Using Evidence based practices for children with autism: Barriers and Facilitators for Teachers

#evidencebasedpractices #autism #irishteachers

Authors: Ms. Lorna Barry & Dr Jennifer McMahon

What is the issue?

As inclusive practices are a cornerstone of Irish education policy, increasing numbers of students with a range of disabilities are being included in mainstream classrooms alongside their neurotypical peers[J1] . Autism, a developmental disorder that leads to social and communication difficulties, is fast becoming one of the most common developmental disorders in children (The latest figures estimate that 1 in every 54 children will receive a diagnosis of autism in the US) (CDC, 2013) and over 63% of children with autism in Ireland are in a mainstream class, with another 23% attending an autism special class attached to a mainstream school.

Students with autism can experience a range of challenges in a school environment, including socialising, making friends, understanding language and communicating. While inclusion can be of benefit to students and schools, teachers often face challenges in educating students with autism, and report they can feel overwhelmed or ill-prepared[J2] . As Initial Teacher Education programmes are just beginning to cover autism-specific course material recently many[J3] teachers lack basic training and have to learn on the job.

Research has demonstrated that employing effective strategies with students with autism can be of benefit to teachers and students alike[J4] , as evidence-based practices have the potential to improve social, communicative and adaptive behaviours for students, which in turn can reduce teacher stress. However, teachers face challenges in adopting these practices to their classrooms, for reasons we don’t yet fully understand.

What did we do?

We conducted research (Barry, Holloway & McMahon) [J5] to explore the factors affecting uptake of evidence based practices by mainstream teachers when teaching young children with autism. We completed a scoping review of the literature with no specific time constraints and studies were included if they examined an evidence based practice as identified by Wong et al., 2015 and was an empirical study (either qualitative or quantitative).

What did we find?

We found that teachers experience challenges to adopting practices on a number of interdependent levels. Organisational or macro level factors including budgets and lack of access to multi-disciplinary teams which can potentially impact a schools ability to support evidence based practices. We found school level factors such as a lack of resources and school policies or school cultures that did not promote the use of evidence based practices. Finally we found individual level factors such as a lack of training, lack of time and a lack of buy in from teaching staff. All of these factors were demonstrated to impact the choosing and implementing evidence based practices.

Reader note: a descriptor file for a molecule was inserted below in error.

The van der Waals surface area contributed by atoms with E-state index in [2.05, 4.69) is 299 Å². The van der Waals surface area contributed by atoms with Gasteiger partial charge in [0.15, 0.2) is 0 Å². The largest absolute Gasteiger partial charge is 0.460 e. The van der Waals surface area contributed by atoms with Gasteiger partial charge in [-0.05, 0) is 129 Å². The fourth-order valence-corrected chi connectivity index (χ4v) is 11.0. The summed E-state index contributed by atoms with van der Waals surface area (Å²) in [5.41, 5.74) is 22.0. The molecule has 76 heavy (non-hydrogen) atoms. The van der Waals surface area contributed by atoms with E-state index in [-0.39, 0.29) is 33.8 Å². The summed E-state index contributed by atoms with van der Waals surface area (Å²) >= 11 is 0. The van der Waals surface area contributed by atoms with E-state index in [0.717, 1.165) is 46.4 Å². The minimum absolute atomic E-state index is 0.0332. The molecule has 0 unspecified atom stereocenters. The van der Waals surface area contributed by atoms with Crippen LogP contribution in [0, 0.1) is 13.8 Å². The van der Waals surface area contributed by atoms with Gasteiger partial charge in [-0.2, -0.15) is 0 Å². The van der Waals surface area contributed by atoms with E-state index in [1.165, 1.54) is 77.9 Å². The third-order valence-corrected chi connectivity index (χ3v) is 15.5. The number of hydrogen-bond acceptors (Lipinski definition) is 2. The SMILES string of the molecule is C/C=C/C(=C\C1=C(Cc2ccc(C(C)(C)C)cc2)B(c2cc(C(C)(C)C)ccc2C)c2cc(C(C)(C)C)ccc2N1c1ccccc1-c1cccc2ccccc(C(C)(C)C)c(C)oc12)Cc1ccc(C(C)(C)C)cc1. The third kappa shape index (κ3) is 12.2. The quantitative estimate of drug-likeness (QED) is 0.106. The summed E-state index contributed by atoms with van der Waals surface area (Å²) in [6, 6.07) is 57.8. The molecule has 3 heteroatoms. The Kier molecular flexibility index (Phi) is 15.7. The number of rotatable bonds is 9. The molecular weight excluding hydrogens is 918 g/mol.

However, one of the main findings of the study was that this area is poorly researched. Our review identified just 7 studies that met the criteria for inclusion and none of these were conducted in Ireland or Europe. Given that context is likely a very important factor in adopting evidence based practices this is very concerning.

What does this mean?

Our research highlights the complex process of adopting practices for students with autism, and also highlights that teachers are unlikely to be successful at adopting these practices unless they are provided with the correct resources and support to give them the training and time they need to successfully implement these practices with their students with autism.

As teachers in Ireland already experience time constraints and lack of support from multi-disciplinary teams and can struggle to get special needs assistant support, this model demonstrates that teachers are likely to struggle to adopt effective practices for their students with autism. However we also identified in this study important factors which would facilitate the adoption of practices, including school support and positive feedback from colleagues, and so collaborative and supportive school cultures should be fostered to help overcome some of the difficulties.

Give that none of the identified studies were conducted in Ireland or Europe this is an area that warrants immediate attention. In addition further research is needed to identify teachers current needs and experience, something which we are currently working on in i-TEACH so check back for more updates!

About the author: Lorna Barry is a doctoral student of the University of Ireland in the Teaching for Inclusion (i-Teach) research lab and an Irish Research Council funded scholar. Her programme of research focusing on the implementation of evidence based practices in primary schools for young children with autism.

[J1] [J2] [J3] [J4] [J5]

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